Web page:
Sarkozy Courts Far Right

The first round vote of the French presidential election has been completed and it seems likely that France’s president and UMP party candidate for the 2012 presidential elections Nicolas Sarkozy is on course to become the first French president to lose a bid for re-election in more than 30 years. Center-right leader Sarkozy lost, trailing Socialist challenger Francois Hollande ahead of a May 6 run-off, after a record showing in the first round election by the National Front made them potential kingmakers.

In Sunday’s 10 candidate run-off Hollande knocked out Sarkozy by 28.6 percent to 27.2 percent, however National Front leader Marine Le Pen stole the lime-light by managing 17.9 percent which is the biggest tally a far-right candidate could ever get. Her performance reflects the views of the anti-establishment Euro-skeptical populists as the euro zone’s debt crisis deepens the anger over government spending cuts and unemployment. Sarkozy, the most unpopular candidate, faces a balancing act to attract both the far-right and centrist voters to retain his presidency. His weak performance has spooked investors who are already nervous about the European government’s ability to service their debts leading to the French stocks and bonds to dip lower.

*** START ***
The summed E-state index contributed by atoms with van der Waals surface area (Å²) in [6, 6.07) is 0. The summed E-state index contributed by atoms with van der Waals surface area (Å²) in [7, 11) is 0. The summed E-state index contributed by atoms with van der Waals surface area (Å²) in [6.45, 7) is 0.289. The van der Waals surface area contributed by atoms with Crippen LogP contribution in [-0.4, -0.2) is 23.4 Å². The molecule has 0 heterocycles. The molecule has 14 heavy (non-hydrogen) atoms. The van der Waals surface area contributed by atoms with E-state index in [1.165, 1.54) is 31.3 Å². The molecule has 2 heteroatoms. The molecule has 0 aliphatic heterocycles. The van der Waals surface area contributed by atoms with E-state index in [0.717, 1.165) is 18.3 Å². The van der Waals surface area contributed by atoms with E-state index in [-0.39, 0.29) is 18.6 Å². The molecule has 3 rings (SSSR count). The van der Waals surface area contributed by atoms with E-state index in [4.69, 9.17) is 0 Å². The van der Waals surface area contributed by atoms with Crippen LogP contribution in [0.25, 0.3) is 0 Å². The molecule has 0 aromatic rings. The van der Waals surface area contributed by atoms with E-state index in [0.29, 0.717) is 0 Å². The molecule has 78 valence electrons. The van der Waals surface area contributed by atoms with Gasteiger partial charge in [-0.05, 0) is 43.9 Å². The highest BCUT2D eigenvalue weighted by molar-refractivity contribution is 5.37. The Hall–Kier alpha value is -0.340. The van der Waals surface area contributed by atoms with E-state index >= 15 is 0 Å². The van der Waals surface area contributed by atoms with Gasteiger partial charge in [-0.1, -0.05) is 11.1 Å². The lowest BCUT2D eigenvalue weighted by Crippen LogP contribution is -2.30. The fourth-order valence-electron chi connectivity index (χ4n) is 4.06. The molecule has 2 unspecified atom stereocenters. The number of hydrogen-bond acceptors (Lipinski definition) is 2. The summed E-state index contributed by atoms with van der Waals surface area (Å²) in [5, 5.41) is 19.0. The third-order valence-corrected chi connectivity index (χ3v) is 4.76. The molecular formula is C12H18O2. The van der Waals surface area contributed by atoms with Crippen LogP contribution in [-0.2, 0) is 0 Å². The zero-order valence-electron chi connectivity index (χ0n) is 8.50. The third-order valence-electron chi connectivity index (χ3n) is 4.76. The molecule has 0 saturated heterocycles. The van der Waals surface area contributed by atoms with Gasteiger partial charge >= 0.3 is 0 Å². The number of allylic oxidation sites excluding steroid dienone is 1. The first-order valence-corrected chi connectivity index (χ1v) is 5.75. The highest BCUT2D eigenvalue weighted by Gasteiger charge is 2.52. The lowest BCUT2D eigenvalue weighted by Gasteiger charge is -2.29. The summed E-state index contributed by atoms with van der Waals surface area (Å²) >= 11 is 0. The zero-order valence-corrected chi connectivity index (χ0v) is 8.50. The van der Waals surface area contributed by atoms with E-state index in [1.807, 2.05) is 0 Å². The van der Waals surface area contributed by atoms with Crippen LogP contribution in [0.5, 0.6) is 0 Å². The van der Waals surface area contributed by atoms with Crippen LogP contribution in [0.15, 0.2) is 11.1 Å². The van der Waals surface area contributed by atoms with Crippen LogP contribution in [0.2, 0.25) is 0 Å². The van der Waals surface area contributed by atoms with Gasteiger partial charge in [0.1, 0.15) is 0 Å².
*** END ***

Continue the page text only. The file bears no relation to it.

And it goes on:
Returning to the campaign on Monday, Sarkozy promised to tighten border and street security and retain industrial jobs in France. Hollande on the other hand has vowed to change Europe by measures such as higher taxes on the rich, more social spending and has promised to renegotiate a European budget treaty signed by Sarkozy which could augur tension with German chancellor Angela Merkel who made the pact on condition of further assistance to troubled Euro zones. The polls predict his win in the run-off by 53% to 56% votes. The strong show by Le Pen offers hope to Sarkozy by suggesting there are more votes to be grabbed than previously thought. Her focus is on keeping a strong National Front show in the parliamentary vote and will be giving her view on the run-off at a May Day rally in Paris; she considers Sarkozy and Hollande to be same on core subjects.  It’s not the first time Sarkozy is trying to grab the National Front vote as the tactic had helped him to win mandate in 2007 however according to Florian Philippot, strategy director to Le Pen, it wouldn’t work twice as the French will not fall to this kind of electioneering game. Sarkozy challenged Hollande to 3 television debates instead of the customary 1 but Hollande who has no ministerial experience and is less accomplished as a television performer made clear that he would accept only 1 prime-time debate on May 2. Leftist, Jean Luc Melenchon finished fourth with 11.1 % ahead of centrist Francois Bayrou with 9.1 %.

Political pundits say that Hollande is still ahead of Sarkozy in round 2 and that he would have to pick up at least three quarter of Le Pen’s supporters and two thirds of Bayrou’s to manage a feeble victory. Polls by three different institutes on Sunday revealed that 48 to 60 percent of Le Pen’s voters plan to shift to Sarkozy and Bayrou’s voters split evenly between the two finalists while one thirds are still undecided. Stephane Rozes of the CAP think-tank said, “Sarkozy is going to be torn between campaigning in the middle ground and campaigning on the right. He’ll have to reach out to the right between the rounds, so he’ll lose the centre”.

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